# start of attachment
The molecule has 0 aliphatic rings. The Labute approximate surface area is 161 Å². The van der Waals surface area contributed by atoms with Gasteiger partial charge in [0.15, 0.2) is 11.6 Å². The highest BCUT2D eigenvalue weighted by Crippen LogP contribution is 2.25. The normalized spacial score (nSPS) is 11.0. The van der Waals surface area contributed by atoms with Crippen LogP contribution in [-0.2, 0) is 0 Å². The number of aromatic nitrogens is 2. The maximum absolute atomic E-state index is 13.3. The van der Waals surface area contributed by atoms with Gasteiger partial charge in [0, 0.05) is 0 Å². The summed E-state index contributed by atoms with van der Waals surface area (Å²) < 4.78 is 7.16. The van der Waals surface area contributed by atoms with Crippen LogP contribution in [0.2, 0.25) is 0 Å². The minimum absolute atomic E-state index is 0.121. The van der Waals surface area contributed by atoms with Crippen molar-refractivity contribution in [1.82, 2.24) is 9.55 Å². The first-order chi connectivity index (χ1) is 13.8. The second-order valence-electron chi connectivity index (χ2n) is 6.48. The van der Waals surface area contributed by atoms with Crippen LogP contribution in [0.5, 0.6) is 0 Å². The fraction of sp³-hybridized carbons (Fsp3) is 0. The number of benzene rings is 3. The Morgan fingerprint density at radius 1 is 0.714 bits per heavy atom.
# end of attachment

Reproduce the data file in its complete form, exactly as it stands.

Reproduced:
The molecule has 0 aliphatic rings. The Labute approximate surface area is 161 Å². The van der Waals surface area contributed by atoms with Gasteiger partial charge in [0.15, 0.2) is 11.6 Å². The highest BCUT2D eigenvalue weighted by Crippen LogP contribution is 2.25. The normalized spacial score (nSPS) is 11.0. The van der Waals surface area contributed by atoms with Crippen LogP contribution in [-0.2, 0) is 0 Å². The number of aromatic nitrogens is 2. The maximum absolute atomic E-state index is 13.3. The van der Waals surface area contributed by atoms with Gasteiger partial charge in [0, 0.05) is 0 Å². The summed E-state index contributed by atoms with van der Waals surface area (Å²) < 4.78 is 7.16. The van der Waals surface area contributed by atoms with Crippen LogP contribution in [0.2, 0.25) is 0 Å². The minimum absolute atomic E-state index is 0.121. The van der Waals surface area contributed by atoms with Crippen molar-refractivity contribution in [1.82, 2.24) is 9.55 Å². The first-order chi connectivity index (χ1) is 13.8. The second-order valence-electron chi connectivity index (χ2n) is 6.48. The van der Waals surface area contributed by atoms with Crippen LogP contribution in [0.5, 0.6) is 0 Å². The fraction of sp³-hybridized carbons (Fsp3) is 0. The number of benzene rings is 3. The Morgan fingerprint density at radius 1 is 0.714 bits per heavy atom.